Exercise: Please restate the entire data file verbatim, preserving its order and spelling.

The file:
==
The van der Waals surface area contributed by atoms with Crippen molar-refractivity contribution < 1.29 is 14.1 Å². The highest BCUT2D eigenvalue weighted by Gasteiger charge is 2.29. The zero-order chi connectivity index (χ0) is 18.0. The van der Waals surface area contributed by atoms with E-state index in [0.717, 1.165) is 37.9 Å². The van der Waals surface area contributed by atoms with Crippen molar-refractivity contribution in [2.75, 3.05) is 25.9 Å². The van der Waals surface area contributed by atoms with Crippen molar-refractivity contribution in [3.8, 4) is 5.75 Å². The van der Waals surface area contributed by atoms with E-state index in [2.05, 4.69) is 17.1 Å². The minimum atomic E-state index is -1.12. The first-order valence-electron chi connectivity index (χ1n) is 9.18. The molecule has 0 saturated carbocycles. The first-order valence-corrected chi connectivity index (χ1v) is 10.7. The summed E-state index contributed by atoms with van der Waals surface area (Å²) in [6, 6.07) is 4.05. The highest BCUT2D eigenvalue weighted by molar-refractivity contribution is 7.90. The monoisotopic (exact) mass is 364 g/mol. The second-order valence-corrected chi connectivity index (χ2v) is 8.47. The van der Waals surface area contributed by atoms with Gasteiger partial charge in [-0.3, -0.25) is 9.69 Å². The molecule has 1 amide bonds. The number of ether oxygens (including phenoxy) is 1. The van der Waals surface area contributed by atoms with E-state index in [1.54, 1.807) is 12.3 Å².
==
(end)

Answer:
The van der Waals surface area contributed by atoms with Crippen molar-refractivity contribution < 1.29 is 14.1 Å². The highest BCUT2D eigenvalue weighted by Gasteiger charge is 2.29. The zero-order chi connectivity index (χ0) is 18.0. The van der Waals surface area contributed by atoms with E-state index in [0.717, 1.165) is 37.9 Å². The van der Waals surface area contributed by atoms with Crippen molar-refractivity contribution in [2.75, 3.05) is 25.9 Å². The van der Waals surface area contributed by atoms with Crippen molar-refractivity contribution in [3.8, 4) is 5.75 Å². The van der Waals surface area contributed by atoms with E-state index in [2.05, 4.69) is 17.1 Å². The minimum atomic E-state index is -1.12. The first-order valence-electron chi connectivity index (χ1n) is 9.18. The molecule has 0 saturated carbocycles. The first-order valence-corrected chi connectivity index (χ1v) is 10.7. The summed E-state index contributed by atoms with van der Waals surface area (Å²) in [6, 6.07) is 4.05. The highest BCUT2D eigenvalue weighted by molar-refractivity contribution is 7.90. The monoisotopic (exact) mass is 364 g/mol. The second-order valence-corrected chi connectivity index (χ2v) is 8.47. The van der Waals surface area contributed by atoms with Gasteiger partial charge in [-0.3, -0.25) is 9.69 Å². The molecule has 1 amide bonds. The number of ether oxygens (including phenoxy) is 1. The van der Waals surface area contributed by atoms with E-state index in [1.54, 1.807) is 12.3 Å².